Tapestry is growing and we are hiring a Campaign Specialist. We spoke to Jenn Bryan, our Senior Campaign Manager, about what it’s like to support non-profits across Canada in raising community bonds.
At Tapestry, we speak with many not for profit organizations on a weekly basis. Over the last few months, the Investment Readiness Program (IRP) has been a part of that conversation. When we bring up IRP, we tend to get a variety of responses ranging from excitement to confusion. What is the Investment Readiness Program? How can it benefit nonprofit organizations? What does investment readiness even mean?
The idea of private capital being invested in the nonprofit sector is a new sort of conversation in Canada. In past blog posts, we’ve discussed the investment continuum and where community bonds sit in reference to traditional philanthropic tools. IRP is another piece in this financing conversation.
In this blog post, we’ll seek to:
- Provide clarity about the program
- Give some insight into the idea of investment readiness
- Point you in the right direction for learning more about the program
Social Finance Fund
On November 22, 2018, the federal government announced the establishment of a $755 million Social Finance Fund. The Community Foundations of Canada CEO, Andrew Chunilall suggests that the goal of the fund is to “attract increased investment to help vulnerable people and to solve pressing challenges like climate change, housing affordability, technological disruption of jobs, and other national and local priorities.”
Full details about the fund are still forthcoming, however, it is expected that the $755 million will be distributed in the form of a matching investment over the next 10 years, starting in 2021. In other words, like the funds from private investors, the social finance fund be a repayable investment into social purpose organizations.
In recognition of the fact that private investments and social finance are new concepts for many social purpose organizations, there has been $50 million earmarked to help get organizations ready for the planned release of the Social Finance Fund. These funds are being distributed as the Investment Readiness Program.
Investment Readiness Program
The Investment Readiness Program was launched in July 2019. The funds are being distributed in the form of grants through readiness support partners. These partners include:
- National Aboriginal Capital Corporations Association
- Community Foundations of Canada
- Chantier de l’économie sociale
- Canadian Women’s Foundation
Starting in 2020, these readiness support partners will put a call out to social purpose organizations (both for profit and not for profit), that are interested in becoming investment ready. In fact, the Canadian Women’s Foundation has already put out its first call out for applicants.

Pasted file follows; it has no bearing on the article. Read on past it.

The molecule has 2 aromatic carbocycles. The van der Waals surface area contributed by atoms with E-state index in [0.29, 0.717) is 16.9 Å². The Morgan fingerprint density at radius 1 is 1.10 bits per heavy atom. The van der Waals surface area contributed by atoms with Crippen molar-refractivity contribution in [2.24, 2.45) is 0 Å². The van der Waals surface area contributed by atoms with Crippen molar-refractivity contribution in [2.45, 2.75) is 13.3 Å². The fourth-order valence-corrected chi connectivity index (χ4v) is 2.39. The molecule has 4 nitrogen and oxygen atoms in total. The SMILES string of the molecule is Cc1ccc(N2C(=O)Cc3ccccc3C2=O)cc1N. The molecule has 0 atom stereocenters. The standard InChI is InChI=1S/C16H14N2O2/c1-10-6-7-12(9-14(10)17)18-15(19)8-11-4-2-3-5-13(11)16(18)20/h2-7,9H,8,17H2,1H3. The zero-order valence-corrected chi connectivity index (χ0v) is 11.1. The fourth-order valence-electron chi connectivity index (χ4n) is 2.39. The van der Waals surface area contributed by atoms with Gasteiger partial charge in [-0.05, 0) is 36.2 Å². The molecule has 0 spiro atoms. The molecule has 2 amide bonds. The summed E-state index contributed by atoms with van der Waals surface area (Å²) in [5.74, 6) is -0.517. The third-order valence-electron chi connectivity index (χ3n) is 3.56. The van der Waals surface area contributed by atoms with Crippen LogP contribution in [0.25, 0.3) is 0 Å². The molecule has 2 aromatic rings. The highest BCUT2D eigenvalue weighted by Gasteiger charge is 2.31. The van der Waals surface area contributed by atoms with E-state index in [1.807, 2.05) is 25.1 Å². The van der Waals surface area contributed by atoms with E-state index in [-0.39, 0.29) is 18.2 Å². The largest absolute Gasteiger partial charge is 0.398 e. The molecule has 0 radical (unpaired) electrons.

In practice, investment readiness refers an organizations ability to successfully participate in the social finance market. This means generating revenue through a new social enterprise, or scaling existing social enterprise activities. The capital earned through investment will allow organizations to increase their social impact, and being “investment ready” means the organizations will have the capacity to repay that investment.
There are different financial vehicles that allow organizations to accept financing, including community bonds. What is common amongst these social finance vehicles, is the expectation of a financial return in addition to a social return.
How can Nonprofit Organizations benefit from the program?
For not for profit organizations that have only ever relied on grants and fundraising, the Investment Readiness Program presents an amazing opportunity to think differently about financing. In leveraging this opportunity to establish a Social Enterprise, or grow existing revenue generating activities, organizations can both position themselves for social investment, and create long-term sustainability that could come in the form of:
- Investing in social purpose real estate
- Addressing food insecurity and clean energy generation
- Providing equitable jobs and training opportunities
Organizations that we work with, like the Argonaut Rowing Club (ARC), are a great example of how private capital can enable a greater social impact. By leveraging community bonds, ARC was able to increase their clubs membership capacity, make the club accessible, and make essential improvements to the revenue generating events space. To learn more about how the Argonaut Rowing Club leveraged social finance, click here.
We will be working with Innoweave to host an Investment Readiness and Ideation session on Thursday, December 18 at 1:30pm. The session will be hosted by Tapestry at the Foundation House (Foundation House Board Room, #300-2 St Clair Ave East, Toronto, ON) and facilitated by Wayne Miranda the Social Finance Investment Readiness Lead.
If you’re interested in participating, signup through the link below: